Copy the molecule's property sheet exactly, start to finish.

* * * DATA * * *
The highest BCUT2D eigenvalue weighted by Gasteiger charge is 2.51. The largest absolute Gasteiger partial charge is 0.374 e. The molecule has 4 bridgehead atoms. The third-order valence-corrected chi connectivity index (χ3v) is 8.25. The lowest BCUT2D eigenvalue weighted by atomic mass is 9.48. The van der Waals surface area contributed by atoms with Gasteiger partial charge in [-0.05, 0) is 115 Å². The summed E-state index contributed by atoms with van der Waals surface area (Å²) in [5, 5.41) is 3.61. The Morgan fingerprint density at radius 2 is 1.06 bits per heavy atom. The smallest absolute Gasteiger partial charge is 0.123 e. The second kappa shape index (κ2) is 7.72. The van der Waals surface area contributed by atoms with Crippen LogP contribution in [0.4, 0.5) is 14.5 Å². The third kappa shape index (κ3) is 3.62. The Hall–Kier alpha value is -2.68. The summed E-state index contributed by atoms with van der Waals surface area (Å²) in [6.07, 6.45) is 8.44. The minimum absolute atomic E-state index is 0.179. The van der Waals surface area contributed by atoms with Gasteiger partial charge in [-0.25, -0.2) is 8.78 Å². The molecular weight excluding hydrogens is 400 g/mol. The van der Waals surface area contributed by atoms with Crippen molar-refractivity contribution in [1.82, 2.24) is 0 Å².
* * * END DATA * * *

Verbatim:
The highest BCUT2D eigenvalue weighted by Gasteiger charge is 2.51. The largest absolute Gasteiger partial charge is 0.374 e. The molecule has 4 bridgehead atoms. The third-order valence-corrected chi connectivity index (χ3v) is 8.25. The lowest BCUT2D eigenvalue weighted by atomic mass is 9.48. The van der Waals surface area contributed by atoms with Gasteiger partial charge in [-0.05, 0) is 115 Å². The summed E-state index contributed by atoms with van der Waals surface area (Å²) in [5, 5.41) is 3.61. The Morgan fingerprint density at radius 2 is 1.06 bits per heavy atom. The smallest absolute Gasteiger partial charge is 0.123 e. The second kappa shape index (κ2) is 7.72. The van der Waals surface area contributed by atoms with Crippen LogP contribution in [0.4, 0.5) is 14.5 Å². The third kappa shape index (κ3) is 3.62. The Hall–Kier alpha value is -2.68. The summed E-state index contributed by atoms with van der Waals surface area (Å²) in [6.07, 6.45) is 8.44. The minimum absolute atomic E-state index is 0.179. The van der Waals surface area contributed by atoms with Gasteiger partial charge in [-0.25, -0.2) is 8.78 Å². The molecular weight excluding hydrogens is 400 g/mol. The van der Waals surface area contributed by atoms with Crippen molar-refractivity contribution in [1.82, 2.24) is 0 Å².